I honestly didn’t come into Black Panther: War for Wakanda expecting to beat up a dead horse. I already knew that Marvel’s Avengers wasn’t received very well, but I still wanted to experience its content before it was completely delisted from digital platforms.
Black Panther: War for Wakanda centers around Black Panther begrudgingly accepting the help of the Avengers to deal with Ulysses Klaue, an arms dealer who has invaded Wakanda for its vibranium. It starts off with Black Panther finding some of Klaue’s soldiers and stalking them for answers.
The idea that Klaue’s men would be foot soldiers had me excited at first, but this barely lasts before we go back to beating up on unresponsive robots, something that Marvel’s Avengers is known for. But it’s not like it matters, anyway since the humanoid enemies are equally unflinching and unresponsive as the robots.
Marvel’s Avengers – Black Panther: War For Wakanda
Developer: Crystal Dynamics, Eidos Montreal
Publisher: Crystal Dynamics
Platforms: PlayStation 5, PlayStation 4, Xbox One, Xbox Series X/S, and Microsoft Windows (Reviewed)
Release Date: August 17th, 2021
Price: Added to the game for free
It becomes painfully clear as we move through parts of the jungle and underground temples that most of the assets created for this DLC can be viewed in the introduction mission. The bare minimum was done here, and we’ll see these temples and forest map being reused a lot, despite the fact that the DLC only consists of 7 missions.
Most of the missions are spent in the jungle, and we only get glimpses of Wakanda through cutscenes. The only part outside of the jungle we get to visit is the throne room, which serves as the Wakanda faction hub for the game.
One of the biggest issues that Marvel’s Avengers had was the fact that most missions centered around doing menial tasks, and now would be the best opportunity to have different mission types, but in the DLC we are still just capturing points A, B, and C or killing enemies until the game tells us to stop.
Black Panther controls fine, but the camera feels way more unruly when playing as him than any other character. His movement speed is fast enough, and he even feels more agile than Iron Man, who was supposed to be the most mobile character, but his gameplay is also really bland.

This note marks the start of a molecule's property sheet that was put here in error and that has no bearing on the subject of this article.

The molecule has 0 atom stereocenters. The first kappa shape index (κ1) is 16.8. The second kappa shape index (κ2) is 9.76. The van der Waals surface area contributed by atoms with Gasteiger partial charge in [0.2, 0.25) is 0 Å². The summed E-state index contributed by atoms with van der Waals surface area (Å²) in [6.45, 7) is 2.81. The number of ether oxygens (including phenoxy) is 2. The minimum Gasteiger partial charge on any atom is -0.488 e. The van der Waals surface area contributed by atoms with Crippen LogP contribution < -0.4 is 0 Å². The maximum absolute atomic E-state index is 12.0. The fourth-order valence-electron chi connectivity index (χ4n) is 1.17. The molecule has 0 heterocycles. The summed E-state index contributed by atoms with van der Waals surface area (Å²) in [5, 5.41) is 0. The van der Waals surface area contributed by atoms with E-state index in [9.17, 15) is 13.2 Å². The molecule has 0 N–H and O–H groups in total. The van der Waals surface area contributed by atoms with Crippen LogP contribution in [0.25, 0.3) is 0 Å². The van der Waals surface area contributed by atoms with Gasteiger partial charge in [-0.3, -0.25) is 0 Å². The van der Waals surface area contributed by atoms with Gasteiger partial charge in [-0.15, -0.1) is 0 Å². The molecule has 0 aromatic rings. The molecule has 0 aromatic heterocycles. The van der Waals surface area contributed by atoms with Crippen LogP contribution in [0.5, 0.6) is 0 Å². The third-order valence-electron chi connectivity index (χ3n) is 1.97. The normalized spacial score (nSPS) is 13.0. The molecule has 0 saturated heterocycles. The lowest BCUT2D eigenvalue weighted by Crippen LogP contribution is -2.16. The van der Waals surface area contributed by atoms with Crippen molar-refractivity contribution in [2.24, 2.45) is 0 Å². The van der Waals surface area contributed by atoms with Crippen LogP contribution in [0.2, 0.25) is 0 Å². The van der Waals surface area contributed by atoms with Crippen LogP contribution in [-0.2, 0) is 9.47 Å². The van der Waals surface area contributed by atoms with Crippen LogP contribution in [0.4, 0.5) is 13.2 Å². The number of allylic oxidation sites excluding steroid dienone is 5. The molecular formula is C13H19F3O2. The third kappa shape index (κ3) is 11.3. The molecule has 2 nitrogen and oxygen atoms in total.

His mechanics are somewhat lackluster and suffer from the standardization that most characters in Marvel’s Avengers have been put through. His gimmick consists of throwing vibranium knives at enemies to make them weaker and then finishing them off in melee combat.
Much like the rest of the game, the DLC looks graphically impressive, but extremely weak in art direction. Black Panther’s outfits are all nicely detailed, which is expected since they were originally sold as micro-transactions. His characterization is pretty decent, and he has a few bits of banter with his sister, which are nice.
The plot in War for Wakanda isn’t fantastic, and constantly dumbs down character decisions to make the story happen; for example, despite being very protective of Wakanda and even angry at the Avengers showing up, Black Panther constantly lets Klaue go for some reason.
Klaue is in possession of a cloaking device, which almost lets him teleport around at will, but Black Panther manages to swipe at him every time he shows up, usually wounding him and knocking him to the ground. He then just watches as Klaue gets to safety and blows up some more buildings on his way out, without doing anything.
Despite that, Klaue is characterized pretty well in the DLC; he recognizes that he can compensate for his losses in manpower by tormenting Black Panther with very personal threats, while fully believing that he is in the right.
The conflict eventually escalates into Klaue kidnapping multiple citizens from Wakanda, whom he kills when destroying an ancient temple. AIM eventually withdraws the troops working under Klaue, since they believe his vendetta against Wakanda is not useful anymore.
In a desperate maneuver after losing AIM support, Klaue marches straight into a vibranium mine, where he has a confrontation with Black Panther that ends with him falling deep inside the mine and emerging as a giant being of pure sonic energy.
The game almost hints at a fun fight against a giant version of Klaue, but he is quickly reduced in size for a very mediocre encounter. Klaue suffers from what every other boss in the games does: an inflated health bar and a lack of any interesting or challenging moves.
Overall, this DLC is another piece of bland content on top of an already mediocre game. From broken quest triggers to a dumbed-down plot and repetitive missions, Black Panther: War for Wakanda just doesn’t manage to deliver anything remotely interesting.
The rest of the content after we finish the DLC boils down to high-level farming missions where we fight the giant robots we’ve already fought multiple times before, which I’ll gladly pass on since I’ve already had my fill.
We have a review for the base game as well, if you want to know more about Marvel’s Avengers. I’ll be covering some of the other DLC next, since my time with this game is sadly far from over.
You can find additional information about Niche Gamer’s review/ethics policy here. Marvel’s Avengers is set to be delisted on September 30th, 2023, but for now it is available on PlayStation 4, PlayStation 5, Xbox One, Xbox Series X/S and Microsoft Windows (through Steam).